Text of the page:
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Gas Station Series: Three Filling Stations in Tacoma Washington

Three filling station images are featured here today, and all of them were located in the City of Tacoma, Washington. The lead photo taken in November of 1948 shows Charlie Walker’s “Flying A” Associated gasoline station that was located at 5525 Pacific Avenue in the City.

This example of a filling station with a unique rounded end canopy was designed by Earl Lumm in the style of the Streamline Moderne buildings displayed the Century of Progress Exposition in Chicago, Illinois. It was constructed in 1934 along with an open-fronted two-bay maintenance garage equipped with a lift located on the left-hand side of the station.

Share with us what you find of interest in these photographs by the Richards Studio courtesy of the Tacoma Public Library.

  • This M&M Service facility selling Chevron fuel and lubricants at 6647 South Tacoma Way was built in 1925, and photographed on November 8, 1948. 

  • This postwar Ford and owner received plenty of attention from the nine attendants at Marty’s Shell Service grand opening at 6th and Mason Avenues.

19 responses to “Gas Station Series: Three Filling Stations in Tacoma Washington

  1. I happen to be a huge art deco-mid-century modern nut, and really like the Flying A station!! (sigh) Gone are the days of true style in structures like these! They look esp. nice at night with neon outlining the rounded overhang!

    • On the Euroroute from Calais through Belgium on to The Netherlands there are some truly spectacular filling stations.The y are at night works of art. Indeed throughout Europe there is a healthy style war.

  2. The first picture shows a poster to “Win a Football!” Some contest. I just checked and Amazon is selling a Wilson MVP football for $13.95.

    • But if you want the official NFL football (aka The Duke) it will cost you $99.99. The official football of the Indoor Football League (made by Baden) is about $25 but if you go to a game and one falls into your lap, it’s free.

  3. In the lead photograph is a 1946 FORD Tudor Sedan, with added bumper guards to the corners.

    In the 3rd picture is a 1946 FORD Fordor Sedan Super DeLuxe.

    • 1946 was definitely a seller’s year for cars and dealers loaded them up with as many dubiously needed accessories as they could, knowing that, no matter how expensive the cars became, someone would be sure to buy them. Perhaps that’s why the Tudor has the bumper guards, fog lamps, a spotlight and a windshield visor. Probably seat covers and a wheel spinner, too, maybe even a heater. Surprising that no radio antenna seems present.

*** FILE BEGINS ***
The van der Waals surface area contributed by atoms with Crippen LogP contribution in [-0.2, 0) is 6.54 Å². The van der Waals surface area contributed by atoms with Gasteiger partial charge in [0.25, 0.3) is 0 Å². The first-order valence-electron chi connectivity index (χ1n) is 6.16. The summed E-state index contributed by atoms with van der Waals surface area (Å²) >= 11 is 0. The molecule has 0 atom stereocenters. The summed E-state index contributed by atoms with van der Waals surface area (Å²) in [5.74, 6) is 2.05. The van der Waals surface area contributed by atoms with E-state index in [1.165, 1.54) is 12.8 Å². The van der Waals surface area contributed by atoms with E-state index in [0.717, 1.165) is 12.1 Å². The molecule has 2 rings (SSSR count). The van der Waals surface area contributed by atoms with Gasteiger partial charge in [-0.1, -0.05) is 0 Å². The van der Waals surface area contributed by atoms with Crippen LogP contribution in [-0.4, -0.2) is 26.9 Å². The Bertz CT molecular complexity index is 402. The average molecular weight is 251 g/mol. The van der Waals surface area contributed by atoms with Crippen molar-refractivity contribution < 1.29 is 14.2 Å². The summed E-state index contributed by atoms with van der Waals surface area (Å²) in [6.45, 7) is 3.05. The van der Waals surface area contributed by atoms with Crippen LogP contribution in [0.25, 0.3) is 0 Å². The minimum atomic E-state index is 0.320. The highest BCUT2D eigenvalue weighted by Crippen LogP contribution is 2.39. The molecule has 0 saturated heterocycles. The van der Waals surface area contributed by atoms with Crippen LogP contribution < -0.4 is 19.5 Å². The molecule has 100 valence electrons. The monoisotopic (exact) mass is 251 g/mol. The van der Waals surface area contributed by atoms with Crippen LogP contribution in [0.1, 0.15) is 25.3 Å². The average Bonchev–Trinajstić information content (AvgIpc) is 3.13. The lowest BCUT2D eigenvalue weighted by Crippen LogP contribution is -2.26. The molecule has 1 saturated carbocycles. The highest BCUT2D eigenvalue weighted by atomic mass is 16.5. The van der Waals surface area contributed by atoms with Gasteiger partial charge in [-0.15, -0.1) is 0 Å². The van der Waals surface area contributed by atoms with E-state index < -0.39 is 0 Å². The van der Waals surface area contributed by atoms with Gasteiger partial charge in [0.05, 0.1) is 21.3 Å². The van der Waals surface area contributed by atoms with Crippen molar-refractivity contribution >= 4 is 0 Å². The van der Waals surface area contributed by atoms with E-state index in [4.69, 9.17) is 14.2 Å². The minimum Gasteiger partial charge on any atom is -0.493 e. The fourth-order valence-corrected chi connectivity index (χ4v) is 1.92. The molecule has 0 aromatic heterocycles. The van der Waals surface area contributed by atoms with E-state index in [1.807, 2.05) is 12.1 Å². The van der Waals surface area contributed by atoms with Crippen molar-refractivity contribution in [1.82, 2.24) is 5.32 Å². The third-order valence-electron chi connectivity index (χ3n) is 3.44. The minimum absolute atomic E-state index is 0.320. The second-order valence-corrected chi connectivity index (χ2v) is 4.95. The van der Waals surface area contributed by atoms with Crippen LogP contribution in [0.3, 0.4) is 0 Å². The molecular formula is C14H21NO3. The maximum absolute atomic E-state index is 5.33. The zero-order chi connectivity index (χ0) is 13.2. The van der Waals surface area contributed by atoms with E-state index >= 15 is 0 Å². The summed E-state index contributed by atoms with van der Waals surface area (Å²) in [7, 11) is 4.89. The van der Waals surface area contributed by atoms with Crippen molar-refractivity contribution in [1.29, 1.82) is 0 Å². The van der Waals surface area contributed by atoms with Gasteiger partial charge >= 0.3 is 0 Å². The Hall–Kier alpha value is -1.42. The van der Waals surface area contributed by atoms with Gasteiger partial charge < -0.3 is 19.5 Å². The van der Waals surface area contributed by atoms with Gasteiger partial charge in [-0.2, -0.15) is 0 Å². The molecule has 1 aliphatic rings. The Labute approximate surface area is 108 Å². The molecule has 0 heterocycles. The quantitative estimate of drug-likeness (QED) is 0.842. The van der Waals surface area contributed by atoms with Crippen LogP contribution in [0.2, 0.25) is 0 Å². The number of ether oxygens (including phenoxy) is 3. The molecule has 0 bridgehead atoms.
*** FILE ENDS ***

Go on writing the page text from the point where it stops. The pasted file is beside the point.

• I recall in 1946 that Bumpers were an optional accessory on the Lincolns and Nashes, and maybe other cars as remember. Talk about padding the invoice…

  4. Unfortunately for me I’ve never heard of this fellow Earl Lumm. Worse yet, can’t find anything on the web about him. His use of curves is very pleasing to the eye. Note the gas pumps even have nicely proportioned, rounded tops.

    • The wrecker has the “85” hp badge on the hood sides. As the radiator became more clogged, these would run hot, and many owners took the sides off for better cooling, and often lost. To a truck driver in 1939, a V8 was a welcome improvement. I believe this truck was the 1st year for juice brakes too. The wrecker body looks like an early Holmes( 515?). Also, in the background, is, what looks like a one-ton WD Dodge pickup service truck.

      • I have a 1939 Ford half ton pickup. It was used last as a push truck at a Standard Oil station. It was painted orange and white with the standard oil torch emblem on the door. I have done a body off restoration on it and it is now nearly restored to original Ford condition. I have a flathead 59A engine in it. 1939 was the first year Ford used hydraulic brakes. It was also the last year for the floor shift transmission in Ford passenger cars. These trucks are now considered “ugly” my most early V8 Ford collectors. I do see more of them being restored or mechanically restored and back on the road lately. I have also seen lots of era photographs of these trucks doing work.

  5. Thanks for posting! The Tacoma Public Library site has given me hours of fun looking at photos of dealerships, diners, service stations etc. My Grandmother lived in nearby Puyallup so I had visited Tacoma some in the 60’s .

    • Pennsylvania crude oil is referred to as ‘sweet’ because it is low in sulfur. Specialty refiners still use it to make lubricants for high performance engines. It is available under such brands as PennGrade and Brad Penn.

  6. The car under the left-hand canopy at the M & M Service looks to be a 1936 or ’37 Studebaker sedan.

    Oil companies advertised “100% Pennsylvania Crude” as supposedly superior to other sources, though by the 1940’s that supply was diminishing rapidly. Grades of crude oil make a difference in the way its refined, affect the commodity price but the end product qualities are brought to SAE standards regardless of source.

  7. I don’t know if the bumpers were actually accessories. After the war, there was a shortage of steel and the bumpers would follow when the steel supply improved.

    • There was not a shortage of vets happy to be servicing cars instead of other GM products like Sherman tanks!

  8. I remember back in the 50s a Standard Station in Long Beach California. It was a company training station – 5 or 6 white uniformed attendants would be all pour all over your car, even whisk-brooming out the interior.

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